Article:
Psaltry Ltd is a company processing locally sourced cassava into starch for sale to Nigerian Breweries; the largest brewing company in Nigeria that markets well-known brands of beers, malt drinks, and soft drinks. Psaltry produces cassava on its own farmland, but this is far below the 100,000 metric tonnes needed on yearly basis. An umbrella body of 33 farmers’ groups with about 1,300 members therefore takes care of the rest of the required raw material.
Despite Psaltry’s ability to process tons of cassava on a daily basis, the low productivity of these cassava farmers initially formed a serious setback. Not only improvements regarding good agricultural practices were needed, farmers also struggled with very high transportation costs. The relationship between smallholders and transporters was also rather uncooperative. Farmers, for example, complained that transporters were not careful enough when loading their produce and ended up loading less than the full capacity of their trucks. As transport prices were set per truck, this formed a serious issue. Secondly, problems existed due to the delay in payment by Psaltry to farmers and transporters. In addition, there was dissatisfaction with Psaltry’s weighing bridge. The counter was only readable in a room with a sign “No entrance for non- staff”, whereas transporters wanted to read the weight themselves to be sure not to be cheated.
As a response to these kind of issues along the value chain, Gbenga – agribusiness trainer of ICRA – started to draft a capacity strengthening plan. Value chain actors were brought together in agribusiness clusters (ABCs) and a series of coaching sessions on different themes stimulated farmers and transporters to engage with one another, as well as with Psaltry and other business partners. Through the work of Gbenga’s team of ABC coaches, the farmers from the different clusters soon formed an apex farmer organisation. This umbrella organisation enabled farmers to speak with one voice to its partners. Their unity led them to review transport prices with the transport union, which was key because transport accounted for more than 50% of their production cost. They were able to negotiate transport costs down by 20% and instead of paying per truck, the farmers now pay the transporters per ton of cassava loaded. As a result, the transporters now more carefully load the cassava roots into their trucks. Moreover, the transporters also organised themselves better in transport committees at cluster level. This led for example to Psaltry reviewing its ‘No entrance for non-staff’ policy so that transporters are now allowed to read the digital weighing counter. Thanks to established linkages with local banks and through clear contractual arrangements (at annually set prices) between Psaltry and the farmers’ organizations, Psaltry can now also provide more financial incentives to the farmers, such as agro-inputs on credit.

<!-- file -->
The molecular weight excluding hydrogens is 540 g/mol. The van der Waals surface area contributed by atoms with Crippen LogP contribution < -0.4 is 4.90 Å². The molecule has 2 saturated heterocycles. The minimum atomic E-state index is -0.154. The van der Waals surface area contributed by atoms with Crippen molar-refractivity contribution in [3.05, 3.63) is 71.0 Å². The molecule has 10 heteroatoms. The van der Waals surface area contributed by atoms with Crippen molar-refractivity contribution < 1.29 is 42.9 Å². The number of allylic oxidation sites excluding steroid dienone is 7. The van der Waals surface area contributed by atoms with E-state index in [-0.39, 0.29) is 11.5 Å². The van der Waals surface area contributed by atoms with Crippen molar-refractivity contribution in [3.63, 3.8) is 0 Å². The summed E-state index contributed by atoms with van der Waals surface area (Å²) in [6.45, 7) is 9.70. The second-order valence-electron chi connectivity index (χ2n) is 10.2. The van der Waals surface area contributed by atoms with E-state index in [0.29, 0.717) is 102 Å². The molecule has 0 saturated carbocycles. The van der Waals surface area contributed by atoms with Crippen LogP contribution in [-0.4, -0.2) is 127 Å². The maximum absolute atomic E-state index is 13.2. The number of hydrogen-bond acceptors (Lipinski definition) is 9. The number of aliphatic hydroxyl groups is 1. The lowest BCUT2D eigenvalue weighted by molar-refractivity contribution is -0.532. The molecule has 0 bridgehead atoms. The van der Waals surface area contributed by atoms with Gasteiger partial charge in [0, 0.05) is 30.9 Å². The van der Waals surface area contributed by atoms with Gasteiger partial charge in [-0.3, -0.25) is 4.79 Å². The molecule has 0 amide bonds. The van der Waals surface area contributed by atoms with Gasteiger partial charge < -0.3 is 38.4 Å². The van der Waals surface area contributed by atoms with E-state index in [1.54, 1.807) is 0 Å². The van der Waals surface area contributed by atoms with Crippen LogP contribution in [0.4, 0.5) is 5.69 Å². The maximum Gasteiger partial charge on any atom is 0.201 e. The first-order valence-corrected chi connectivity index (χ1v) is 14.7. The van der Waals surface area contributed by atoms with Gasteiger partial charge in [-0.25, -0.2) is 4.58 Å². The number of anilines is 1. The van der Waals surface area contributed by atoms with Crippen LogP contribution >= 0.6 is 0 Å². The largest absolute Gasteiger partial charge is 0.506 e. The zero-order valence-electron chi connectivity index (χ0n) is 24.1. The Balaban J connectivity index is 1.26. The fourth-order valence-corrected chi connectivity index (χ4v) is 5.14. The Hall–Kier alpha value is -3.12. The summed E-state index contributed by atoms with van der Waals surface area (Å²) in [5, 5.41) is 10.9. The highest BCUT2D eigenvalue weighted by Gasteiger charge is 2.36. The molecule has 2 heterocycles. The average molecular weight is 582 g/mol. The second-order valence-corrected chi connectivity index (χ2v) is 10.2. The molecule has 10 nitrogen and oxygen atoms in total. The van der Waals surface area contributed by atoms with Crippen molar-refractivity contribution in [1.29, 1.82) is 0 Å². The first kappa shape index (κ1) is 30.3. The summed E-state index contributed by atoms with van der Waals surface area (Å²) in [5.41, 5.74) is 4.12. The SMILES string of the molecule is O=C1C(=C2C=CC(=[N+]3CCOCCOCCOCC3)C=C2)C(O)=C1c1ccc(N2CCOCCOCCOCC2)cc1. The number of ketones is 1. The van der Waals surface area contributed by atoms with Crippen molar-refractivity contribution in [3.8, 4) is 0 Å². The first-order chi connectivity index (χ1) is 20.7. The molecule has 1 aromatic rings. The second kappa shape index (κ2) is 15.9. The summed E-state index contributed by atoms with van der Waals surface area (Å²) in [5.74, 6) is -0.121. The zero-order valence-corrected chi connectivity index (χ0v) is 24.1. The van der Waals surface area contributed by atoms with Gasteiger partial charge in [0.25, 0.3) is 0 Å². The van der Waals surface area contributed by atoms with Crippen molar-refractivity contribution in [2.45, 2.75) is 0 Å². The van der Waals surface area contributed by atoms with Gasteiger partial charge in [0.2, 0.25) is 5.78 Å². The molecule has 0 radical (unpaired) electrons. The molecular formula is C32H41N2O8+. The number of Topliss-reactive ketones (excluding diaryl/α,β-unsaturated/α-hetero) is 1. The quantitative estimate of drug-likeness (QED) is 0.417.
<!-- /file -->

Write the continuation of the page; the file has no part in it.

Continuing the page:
Although price negotiation between Psaltry and the apex farmer organisation remains a continuous challenge, the soft skill coaching efforts have bared fruit. 2SCALE facilitator Francis Alelumhe, who has been supporting the negotiations in the cassava partnership, explains. “In March 2017, I got a call from Nasiru Oladokun – chairman of the apex farmers’ organisation – that he was planning to meet Psaltry to negotiate a new price for their cassava produce. I told him to give me about an hour to be ready to join them. To my dismay, he said the call was just to inform me and not necessarily to invite me. Two hours later, my UB40’s Many River to Cross ring tone came alive again. Nasiru sounded upbeat. ‘We just agreed to 18,000 naira (€ 50) per tonne’, he told me. Before I could respond to congratulate him, he added again, … ‘and this time excluding transportation costs to Psaltry’. This came as another shock as I could not have pulled a better deal. As our phone call ended, it took me some time to understand the new reality. In 2015, shortly after the partnership started, Nasiru requested that I lead the negotiations with Psaltry. Now in 2017, they no longer needed me as their lead negotiator. Our months of hard work were yielding results before my very eyes”.